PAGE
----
Established in 2003 and based in Springdale, Ark., the company helps make everyday products better for the world by using polyols made from farm-grown plants instead of petrochemicals.
Some biobased products are easy to recognize. Soy-biobased cleaning products, inks, paint, greases and oils, are all finished products. Others are not as obvious because they are an ingredient, rather than a finished product. For example, soy polyols are used to make foam and other materials such as coatings, binders, sealants and adhesives. In turn, these materials are used to make components for complex finished products we use every day, such as mattresses, furniture and even cars.
Biobased manufacturers and government representatives joined the United Soybean Board (USB) on June 17 & 18, 2014 in Washington, D.C. to discuss their roles in reversing America’s petroleum-laden past and accelerating the nation’s biobased future.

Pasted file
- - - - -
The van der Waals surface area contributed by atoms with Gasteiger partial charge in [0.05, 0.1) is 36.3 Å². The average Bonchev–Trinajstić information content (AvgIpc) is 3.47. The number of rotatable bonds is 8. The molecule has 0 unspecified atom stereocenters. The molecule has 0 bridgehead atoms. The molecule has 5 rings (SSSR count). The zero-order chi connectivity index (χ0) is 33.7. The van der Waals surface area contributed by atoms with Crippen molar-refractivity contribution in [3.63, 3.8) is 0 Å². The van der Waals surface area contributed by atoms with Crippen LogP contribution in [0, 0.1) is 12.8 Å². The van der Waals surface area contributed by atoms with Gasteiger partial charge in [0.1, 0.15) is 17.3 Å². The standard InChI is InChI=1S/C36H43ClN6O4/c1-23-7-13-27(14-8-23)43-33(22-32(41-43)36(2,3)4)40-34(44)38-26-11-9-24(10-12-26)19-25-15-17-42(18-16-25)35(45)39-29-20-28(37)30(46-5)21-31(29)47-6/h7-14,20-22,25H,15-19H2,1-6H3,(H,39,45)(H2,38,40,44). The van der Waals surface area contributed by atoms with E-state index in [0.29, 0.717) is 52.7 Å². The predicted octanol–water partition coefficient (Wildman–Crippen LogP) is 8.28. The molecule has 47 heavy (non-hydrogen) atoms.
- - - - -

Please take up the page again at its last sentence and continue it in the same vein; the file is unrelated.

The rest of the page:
Biobased products event promotes renewable, sustainable choices for America. The 2014 Biobased Stakeholders' Dialogue was held June 17-18, 2014, on The George Washington University campus in Washington, DC. Attendees heard from experts in USDA's BioPreferred program, federal procurement and sustainability professionals, millenials and a host of representatives in the biobased industry.
Appalachian State University (ASU) undergraduate Emily Porter prepares panels for Maison Reciprocity. ASU's team was selected to participate in the 2014 Solar Decathlon Europe and used soy-based, formaldehyde-free plywood as part of the project.
Headaches and nasal irritation are a common complaint among fleet maintenance staff at the District of Columbia’s Water and Sewer Authority (DC Water) after using adhesive removers and other harsh chemicals. That’s why they were pleased to learn about a soy-biobased alternative that not only got the job done well, but did it without the adverse side-effects.